Effect of lamellar orientation and width on the strength and operating deformation mechanisms of fully lamellar TiAl alloys determined by micropillar compression

Conference Dates

September 29-October 4, 2019


Titanium aluminide alloys are of interest for the aerospace industry due to their low density(3.9-4.2g/cm3), good high-temperature strength retention, high modulus and creep strength, as well as high resistance to oxidation. The TiAl alloys of commercial interest typically contain two phases: γ TiAl and a2 Ti3Al, but their microstructure can substantially vary depending on composition and thermomechanical history. They can be classified as fully lamellar, near lamellar, duplex or near gamma. Fully lamellar microstructures formed by colonies of lamellar γ and a2 phases are typically obtained after heat treatment at temperatures above the a-transus, with the soaking temperature and cooling rate [1] being critical variables to determine the microstructural parameters, such as colony size, volume fraction and lamellar width. They present the best high temperature strength [1-2]; However, they lack room temperature ductility, which has limited their application so far.

In this context, several compositional families have been developed in the last years, especially as a function of alloying elements, such as, niobium, tantalum, tungsten or molybdenum, which stabilize the β phase affecting the volume fraction and size of lamellar colonies. Two of the most important families are TNB alloys, with high niobium concentration and small additions of boron and carbon, where solidification takes place through the  phase and TNM alloys, with even larger additions of niobium and molybdenum. Solidification of TNM alloys takes place through the β phase inducing further grain refinement due to β→a transformation [3] during cooling.

The lack of ductility of fully lamellar TiAl alloys is associated with the anisotropic deformation of individual colonies, as a function of lamellar orientation () with respect to the loading axis. In this regard, micropillar compression is a powerful technique to determine the different deformation modes of TiAl colonies as a function of lamellar orientation. This has been shown in previous studies for TNB alloys (Ti45Al2Nb2MnXB), where the outcomes of micropillar compression were compared with results obtained from macroscopic tests using polysynthetically twinned crystals (PTS) [4]. Three different deformation modes where found: a soft deformation mode (=45º) and two hard modes (=0º and =90º), due to the activation of different slip systems in each case. However, the role of lamellar width has not been studied in detail before.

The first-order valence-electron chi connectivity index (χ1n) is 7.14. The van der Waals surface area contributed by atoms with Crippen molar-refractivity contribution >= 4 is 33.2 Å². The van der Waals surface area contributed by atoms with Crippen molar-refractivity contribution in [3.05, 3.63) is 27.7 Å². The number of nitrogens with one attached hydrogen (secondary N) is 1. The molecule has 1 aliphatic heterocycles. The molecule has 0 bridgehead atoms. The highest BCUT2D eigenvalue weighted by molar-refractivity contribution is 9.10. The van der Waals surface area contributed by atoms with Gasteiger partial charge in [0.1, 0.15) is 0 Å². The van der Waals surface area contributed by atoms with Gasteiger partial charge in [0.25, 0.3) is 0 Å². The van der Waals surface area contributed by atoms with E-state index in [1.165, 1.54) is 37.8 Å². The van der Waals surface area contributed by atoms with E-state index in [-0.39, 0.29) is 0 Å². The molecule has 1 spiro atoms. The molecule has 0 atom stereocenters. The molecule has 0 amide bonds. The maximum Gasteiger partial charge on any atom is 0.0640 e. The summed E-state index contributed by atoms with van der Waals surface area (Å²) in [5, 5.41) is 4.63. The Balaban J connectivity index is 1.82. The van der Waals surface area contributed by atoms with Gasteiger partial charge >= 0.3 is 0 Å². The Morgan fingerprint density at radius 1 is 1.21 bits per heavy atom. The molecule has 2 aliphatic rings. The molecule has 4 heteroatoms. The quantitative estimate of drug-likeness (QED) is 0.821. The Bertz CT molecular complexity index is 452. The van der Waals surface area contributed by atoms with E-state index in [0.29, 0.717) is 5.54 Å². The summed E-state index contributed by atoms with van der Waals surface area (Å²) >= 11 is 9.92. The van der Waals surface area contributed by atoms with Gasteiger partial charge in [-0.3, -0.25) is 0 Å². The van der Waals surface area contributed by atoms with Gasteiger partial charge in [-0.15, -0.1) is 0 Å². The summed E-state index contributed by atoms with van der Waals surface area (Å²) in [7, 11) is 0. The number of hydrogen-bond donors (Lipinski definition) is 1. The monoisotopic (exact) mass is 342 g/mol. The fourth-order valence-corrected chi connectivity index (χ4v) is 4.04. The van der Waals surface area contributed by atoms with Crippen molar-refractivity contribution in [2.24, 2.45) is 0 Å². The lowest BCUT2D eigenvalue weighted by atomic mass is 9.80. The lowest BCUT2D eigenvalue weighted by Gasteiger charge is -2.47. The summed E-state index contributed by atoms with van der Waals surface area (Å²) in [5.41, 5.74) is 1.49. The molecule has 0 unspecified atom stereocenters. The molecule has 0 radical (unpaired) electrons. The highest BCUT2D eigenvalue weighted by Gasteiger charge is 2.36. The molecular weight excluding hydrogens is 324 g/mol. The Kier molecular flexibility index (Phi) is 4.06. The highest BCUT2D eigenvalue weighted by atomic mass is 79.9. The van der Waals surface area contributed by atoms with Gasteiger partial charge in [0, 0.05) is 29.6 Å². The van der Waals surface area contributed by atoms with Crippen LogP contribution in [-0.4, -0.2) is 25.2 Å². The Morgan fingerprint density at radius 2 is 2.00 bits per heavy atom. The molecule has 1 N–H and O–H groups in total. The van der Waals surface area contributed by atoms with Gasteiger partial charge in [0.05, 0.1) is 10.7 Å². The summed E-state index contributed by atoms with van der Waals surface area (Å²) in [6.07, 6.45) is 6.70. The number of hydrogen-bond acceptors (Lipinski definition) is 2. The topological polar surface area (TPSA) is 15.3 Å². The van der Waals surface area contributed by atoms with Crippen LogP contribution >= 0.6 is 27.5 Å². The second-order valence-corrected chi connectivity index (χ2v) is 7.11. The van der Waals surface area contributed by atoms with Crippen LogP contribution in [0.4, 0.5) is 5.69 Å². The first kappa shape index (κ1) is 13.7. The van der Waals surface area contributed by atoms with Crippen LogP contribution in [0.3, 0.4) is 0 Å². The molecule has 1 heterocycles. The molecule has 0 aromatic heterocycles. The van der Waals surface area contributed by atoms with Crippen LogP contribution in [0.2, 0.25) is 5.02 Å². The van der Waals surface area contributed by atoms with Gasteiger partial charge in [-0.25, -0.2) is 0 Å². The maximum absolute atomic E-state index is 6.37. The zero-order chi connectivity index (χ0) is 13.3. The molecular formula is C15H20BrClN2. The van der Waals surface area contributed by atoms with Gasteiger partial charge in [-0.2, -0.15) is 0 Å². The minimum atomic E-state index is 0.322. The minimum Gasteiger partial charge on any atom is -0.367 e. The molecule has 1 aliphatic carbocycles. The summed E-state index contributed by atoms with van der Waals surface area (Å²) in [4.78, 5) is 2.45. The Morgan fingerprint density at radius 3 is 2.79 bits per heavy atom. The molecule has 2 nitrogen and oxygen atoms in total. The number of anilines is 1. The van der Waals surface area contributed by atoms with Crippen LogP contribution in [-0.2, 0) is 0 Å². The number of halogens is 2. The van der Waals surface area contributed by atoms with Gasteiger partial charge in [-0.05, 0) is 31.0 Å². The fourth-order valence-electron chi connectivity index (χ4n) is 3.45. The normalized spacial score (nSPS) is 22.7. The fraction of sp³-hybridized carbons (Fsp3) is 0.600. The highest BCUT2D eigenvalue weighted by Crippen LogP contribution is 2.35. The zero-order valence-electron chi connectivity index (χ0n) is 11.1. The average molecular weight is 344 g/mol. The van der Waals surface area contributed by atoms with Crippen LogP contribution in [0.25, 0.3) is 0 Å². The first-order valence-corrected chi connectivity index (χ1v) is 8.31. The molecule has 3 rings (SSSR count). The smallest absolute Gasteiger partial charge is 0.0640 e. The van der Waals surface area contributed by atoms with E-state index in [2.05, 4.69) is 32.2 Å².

This work focuses on an alloy belonging to the TNM family, with the objective of studying the role of lamellar orientation and lamellar width on the anisotropic mechanical response of individual colonies. For this, a Ti43.5Al4Nb1MoXB alloy was subjected to different thermal treatments with the objective of refining the lamellar width. In particular, after heating up and soaking at 1260ºC (above the a-transus), three cooling rates were selected to cool down to 800ºC (a2 + β + γ region): 40ºC/min, 400ºC/min and 4000ºC/min. The cooling rate was reduced to 40ºC/min from 800ºC in all cases to avoid cracking. As a result, the average lamellar width was varied within a range of two orders of magnitude (from a few nanometers to more than 200nm) for the same alloy composition. The anisotropy of individual colonies and their deformation modes as a function of lamellar orientation were studied by micropillar compression. For this, square micropillars were milled by means of FIB with dimensions of 5 x 5 x 15m3. Uniaxial compression was carried out using a flat-punch diamond tip with a diameter of 10m under displacement control mode at a strain rate of 10-3 s-1 up to a maximum engineering strain of 10%. Deformed micropillars were analyzed to relate the orientation of lamellar interfaces with the activation of different deformation modes. The results are compared with those obtained in TNB alloys as well as a function of the average lamellar width.

[1] F. Appel, J. Paul, M. Oehring, Gamma Titanium Aluminide Alloys: Science and Technology. Wiley, 2011.

[2] M.E. Kassner, M.T. Pérez-Prado. Fundamentals of Creep in Metals and Alloys, Elsevier, 2004.

[3] H. Clemens, S. Mayer, Adv. Eng. Mater. 15 (2013) 191–215.

[4] A.J. Palomares-García, M.T. Pérez Prado, J.M. Molina-Aldareguia Acta Mater. 123 (2017) 102-114.

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